As the number of local footwear manufacturers has grown from two factories in 1991 to 21 today, dramatic changes are being seen in the shoe business. Despite a surge in local demand, the industry has a long way to go to be competitive in the international market, reports, SAMSON BERHANE, FORTUNE STAFF WRITER.


Mobile Booksellers Keep Addis Reading

With the country’s literacy rate at 40pc, readership in Ethiopia is growing. More and more people are developing the habit of reading in their spare time or making time in there busy schedules to read. Reading books has become common for people in all walks of life. The public’s demand for books is being filled more and more by non-traditional sellers of books, as MAHLET WORKAYEHU, FORTUNE STAFF WRITER, reports.


Addis Gets Groove Back

Concerts are big business in Addis Abeba. Usually, to ring in the New Year and to celebrate various holidays, event coordination companies organise concerts with rising and established music stars to entertain the public. However, with the unrest in late 2016 and the declaration of the state of emergency, concerts were cancelled, because of pressure from the public on social media and the artist’s own feelings about the disruptions. Now that a few months have passed, concerts and live events are starting to come back on the city scene, as DAWIT ENDESHAW, FORTUNE STAFF WRITER, reports.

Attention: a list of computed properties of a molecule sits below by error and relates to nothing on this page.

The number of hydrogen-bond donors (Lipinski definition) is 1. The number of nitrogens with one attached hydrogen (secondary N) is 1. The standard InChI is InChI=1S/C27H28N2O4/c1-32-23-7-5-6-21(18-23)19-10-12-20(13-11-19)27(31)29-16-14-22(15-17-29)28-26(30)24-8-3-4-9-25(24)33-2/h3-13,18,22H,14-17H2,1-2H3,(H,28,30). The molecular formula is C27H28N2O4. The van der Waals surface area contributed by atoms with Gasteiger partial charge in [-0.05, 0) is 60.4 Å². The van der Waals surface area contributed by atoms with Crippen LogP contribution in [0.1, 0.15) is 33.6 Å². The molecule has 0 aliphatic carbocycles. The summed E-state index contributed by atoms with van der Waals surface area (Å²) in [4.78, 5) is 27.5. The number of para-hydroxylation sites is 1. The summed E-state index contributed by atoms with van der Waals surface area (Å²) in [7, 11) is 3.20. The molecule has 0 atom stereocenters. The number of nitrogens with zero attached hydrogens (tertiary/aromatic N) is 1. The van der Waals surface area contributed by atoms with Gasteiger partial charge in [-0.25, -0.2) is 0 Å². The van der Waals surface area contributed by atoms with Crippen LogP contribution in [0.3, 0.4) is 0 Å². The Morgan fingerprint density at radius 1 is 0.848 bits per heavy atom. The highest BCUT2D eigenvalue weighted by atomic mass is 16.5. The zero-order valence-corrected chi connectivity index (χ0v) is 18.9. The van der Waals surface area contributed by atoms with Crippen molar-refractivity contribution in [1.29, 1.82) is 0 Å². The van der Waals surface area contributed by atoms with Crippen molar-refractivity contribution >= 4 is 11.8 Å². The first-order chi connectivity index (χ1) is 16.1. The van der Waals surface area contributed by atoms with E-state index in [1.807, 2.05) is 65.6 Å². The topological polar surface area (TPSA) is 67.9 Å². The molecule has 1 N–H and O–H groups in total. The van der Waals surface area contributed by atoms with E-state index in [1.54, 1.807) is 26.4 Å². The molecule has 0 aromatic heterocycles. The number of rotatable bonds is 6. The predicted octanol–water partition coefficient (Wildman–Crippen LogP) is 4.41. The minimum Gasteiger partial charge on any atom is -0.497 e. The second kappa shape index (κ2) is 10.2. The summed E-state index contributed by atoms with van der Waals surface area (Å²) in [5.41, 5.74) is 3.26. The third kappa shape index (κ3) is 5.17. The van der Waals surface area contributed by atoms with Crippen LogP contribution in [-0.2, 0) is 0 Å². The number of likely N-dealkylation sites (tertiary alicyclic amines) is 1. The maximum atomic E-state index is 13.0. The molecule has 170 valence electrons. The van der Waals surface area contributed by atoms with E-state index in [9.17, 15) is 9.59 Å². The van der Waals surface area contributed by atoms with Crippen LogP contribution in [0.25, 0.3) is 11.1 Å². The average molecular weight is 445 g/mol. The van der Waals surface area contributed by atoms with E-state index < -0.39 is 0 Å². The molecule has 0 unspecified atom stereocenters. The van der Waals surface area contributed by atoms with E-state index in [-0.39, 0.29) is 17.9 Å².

Chefs in Demand, Food Biz Booms

The local culinary industry has come far. There was a time, when low-wages, fewer training facilities meant that chefs had to be trained on the job. Not anymore. Today, there are able facilities training the next generation of professional chefs in the country. Even as facilities open up and boutique-like restaurants and hotels venture into the country, the demand for trained chefs is rising, HAWAZ MERAWI, FORTUNE STAFF WRITER, reports.


Gift Markets on Slippery Slope

With the Christmas holiday fast approaching, people are rushing around to buy the last minute things that they need to spend a nice holiday with their loved ones. In relatively recent times, this has meant the purchase of gifts to be exchanged with friends and family members. However, the changing face of the city’s commerce, with the increase of street vendors catering to almost any consumer’s needs, the way that shops are approaching the holiday is slowly changing, as MENNA ASRAT. FORTUNE STAFF WRITER, reports.


The Tricks and Trade of a Begger

Begging is not an easy way of life in Addis Abeba. Some are insulted, humiliated and worse, but at the end, the struggle is to survive. To feed oneself, a child or a family is the priority for most. Areas, techniques and vulnerability determines who makes the most money at the end of the night. But each one has a story, as FORTUNE STAFF WRITER, SAMUEL GETACHEW discovers.


Politician Guide to Voters’ Psyche